Lucy Maud Montgomery

The Farewell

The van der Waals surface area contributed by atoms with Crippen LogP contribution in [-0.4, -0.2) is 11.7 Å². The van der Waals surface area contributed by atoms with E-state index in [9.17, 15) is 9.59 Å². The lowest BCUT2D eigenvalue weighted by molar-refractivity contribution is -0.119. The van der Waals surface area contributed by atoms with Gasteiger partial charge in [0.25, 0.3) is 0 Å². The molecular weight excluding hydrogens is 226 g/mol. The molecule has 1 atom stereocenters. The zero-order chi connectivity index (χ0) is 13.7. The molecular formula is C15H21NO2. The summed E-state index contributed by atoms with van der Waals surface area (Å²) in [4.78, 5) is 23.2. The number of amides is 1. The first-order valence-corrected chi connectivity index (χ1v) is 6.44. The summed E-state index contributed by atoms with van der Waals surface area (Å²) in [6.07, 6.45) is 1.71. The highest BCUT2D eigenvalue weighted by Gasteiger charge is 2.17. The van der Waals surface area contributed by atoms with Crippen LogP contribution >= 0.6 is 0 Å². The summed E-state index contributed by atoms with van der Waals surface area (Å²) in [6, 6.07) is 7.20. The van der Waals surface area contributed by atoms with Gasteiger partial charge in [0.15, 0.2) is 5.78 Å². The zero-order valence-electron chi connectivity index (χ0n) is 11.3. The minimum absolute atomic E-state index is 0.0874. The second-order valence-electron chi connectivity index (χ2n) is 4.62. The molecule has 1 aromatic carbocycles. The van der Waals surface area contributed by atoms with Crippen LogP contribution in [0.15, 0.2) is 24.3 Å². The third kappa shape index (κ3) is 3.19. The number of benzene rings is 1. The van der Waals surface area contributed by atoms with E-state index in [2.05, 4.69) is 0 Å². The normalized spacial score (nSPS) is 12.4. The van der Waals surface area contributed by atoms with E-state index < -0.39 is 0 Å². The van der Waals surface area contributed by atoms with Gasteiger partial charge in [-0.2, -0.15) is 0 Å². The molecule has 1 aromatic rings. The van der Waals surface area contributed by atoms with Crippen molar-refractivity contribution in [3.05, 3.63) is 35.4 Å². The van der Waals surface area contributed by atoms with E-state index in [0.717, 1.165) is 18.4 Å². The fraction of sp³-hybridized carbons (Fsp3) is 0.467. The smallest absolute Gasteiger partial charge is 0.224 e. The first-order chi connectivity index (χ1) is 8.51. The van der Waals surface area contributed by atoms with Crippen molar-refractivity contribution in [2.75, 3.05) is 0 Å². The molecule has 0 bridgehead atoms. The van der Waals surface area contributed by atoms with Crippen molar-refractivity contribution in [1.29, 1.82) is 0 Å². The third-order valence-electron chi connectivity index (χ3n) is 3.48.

He rides away with sword and spur, Garbed in his warlike blazonry, With gallant glance and smile for her Upon the dim-lit balcony. Her kiss upon his lips is warm, Upon his breast he wears her rose, From her fond arms to stress and storm Of many a bannered field he goes. He dreams of danger, glory, strife, His voice is blithe, his hand is strong, He rides perchance to death from life And leaves his lady with a song; But her blue-brimmed eyes are dim With her deep anguish standing there, Sending across the world with him The dear, white guerdon of her prayer. For her the lonely vigil waits When ashen dawnlights come and go, Each bringing through the future's gates Its presages of fear and woe; For her the watch with soul and heart Grown sick with dread, as women may, Yet keeping still her pain apart From the wan duties of the day. 'Tis hers to walk when sunsets yield Their painted splendors to the skies, And dream on some far battlefield Perchance alone, unwatched, he dies; 'Tis hers to kneel in patient prayer When midnight stars keep sentinel, Lest the chill death-dews damp the hair Upon the brow she loves so well. So stands she, white and sad and sweet, Upon the latticed balcony, From golden hair to slender feet No lady is so fair as she; He loves her true, he holds her dear, But he must ride on dangerous quest, With gallant glance and smile of cheer, And her red rose upon his breast.

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